`We thank you Father for the water
In it we are buffed with Christ in
By it we share in his resurrection.'
THE WORDS which rang out at baby Adelaide Black's joyful baptism at Little Trinity Church in Toronto carried far more weight than anyone could foresee.
The day of his youngest daughter's baptism was Bruce Black's 34th birthday. That afternoon there was a double christening and birthday party.
It was also a family reunion. Adelaide's maternal grandmother, Joy Biswas, had just returned from seven months in Lahore, Pakistan volunteering as a house mother at Kinnaird College for Women, the Christian school she had attended as a young girl.
Mr. Black had just returned from working in Paris where he had been joined by his wife, Benita, and their two older girls for a special three-week holiday, celebrating their 10th wedding anniversary.
Two days after the baptism, on June 16th, 1998, Bruce Black was instantly killed five minutes from work. His motorcycle was crushed by a truck as it came down the off ramp of the QEW to Hwy. 427. A colleague identified the body.
As news of the tragedy broke, family and friends gathered quickly at Benita's home. Canon Phillip Poole of Trinity, Aurora grabbed his travelling communion set and drove Mr. Black's parents, Wilt and Annabelle Black, down to Toronto. At noon, 30 relatives and friends assembled in the Blacks' driveway, the only space available, for communion.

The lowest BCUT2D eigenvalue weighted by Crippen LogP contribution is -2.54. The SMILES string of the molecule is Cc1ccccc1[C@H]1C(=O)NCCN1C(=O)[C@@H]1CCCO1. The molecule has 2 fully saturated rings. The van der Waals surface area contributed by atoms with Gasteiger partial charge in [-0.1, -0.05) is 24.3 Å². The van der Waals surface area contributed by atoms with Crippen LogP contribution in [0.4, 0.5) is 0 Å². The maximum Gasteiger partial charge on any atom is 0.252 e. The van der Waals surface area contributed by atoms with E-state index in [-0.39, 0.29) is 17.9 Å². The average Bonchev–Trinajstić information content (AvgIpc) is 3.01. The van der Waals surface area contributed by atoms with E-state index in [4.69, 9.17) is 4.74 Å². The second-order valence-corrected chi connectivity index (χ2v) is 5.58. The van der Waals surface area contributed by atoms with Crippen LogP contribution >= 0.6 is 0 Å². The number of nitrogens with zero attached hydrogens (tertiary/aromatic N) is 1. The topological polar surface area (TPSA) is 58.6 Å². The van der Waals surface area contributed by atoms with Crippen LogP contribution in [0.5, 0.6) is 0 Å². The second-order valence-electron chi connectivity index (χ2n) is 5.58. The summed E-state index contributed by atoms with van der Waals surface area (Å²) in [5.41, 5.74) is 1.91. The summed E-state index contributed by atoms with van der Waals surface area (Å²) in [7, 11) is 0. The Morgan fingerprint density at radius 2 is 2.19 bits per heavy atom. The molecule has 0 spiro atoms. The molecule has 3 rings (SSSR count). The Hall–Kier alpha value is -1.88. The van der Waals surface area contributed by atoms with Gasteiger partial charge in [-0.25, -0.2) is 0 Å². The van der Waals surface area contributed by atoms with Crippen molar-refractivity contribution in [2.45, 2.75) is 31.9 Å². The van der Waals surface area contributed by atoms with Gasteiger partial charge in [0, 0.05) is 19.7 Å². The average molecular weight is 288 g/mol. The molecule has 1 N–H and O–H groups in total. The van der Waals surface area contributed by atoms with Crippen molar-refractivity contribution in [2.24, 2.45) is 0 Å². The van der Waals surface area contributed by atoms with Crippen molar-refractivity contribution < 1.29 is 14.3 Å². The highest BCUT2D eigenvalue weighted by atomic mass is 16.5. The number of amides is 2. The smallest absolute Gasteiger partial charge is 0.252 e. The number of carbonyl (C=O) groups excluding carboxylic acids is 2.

"The very familiar ritual was just right to have," said Mrs. Black.
Canon Poole remembers it as "a holy time, a real moment of grace."
The following Saturday 600 people gathered again at Little Trinity, for Mr. Black's funeral. The next day was Father's Day, but three little girls, Hilary, 7, Meradith, just shy of 5, and ten-month-old Adelaide were now fatherless. Their mother would have to carry on alone. As the weeks passed, Mrs. Black found she was not alone. "Our families and my church family have been astounding"
For five months, the Blacks had been living in the basement of a gutted house, a virtual construction site, which had only the wiring and plumbing roughed in upstairs. Mr. Black, a builder, had a five-year remodelling plan for the home that had been his wife's since she was 11. Now she feared she would have to sell it.
But neighbours set up a trust fund for the family and money began to pour in. Mr. Black had worked at Exhibits International, a company that made installations for trade shows and museums. His colleagues donated their skills to finish the three-storey house. Mark Finlay, a friend and contractor, coordinated their efforts with church work parties.
Trinity Aurora, Bruce's parents' parish, raised $3,000 at a tea for Mrs. Black's children. …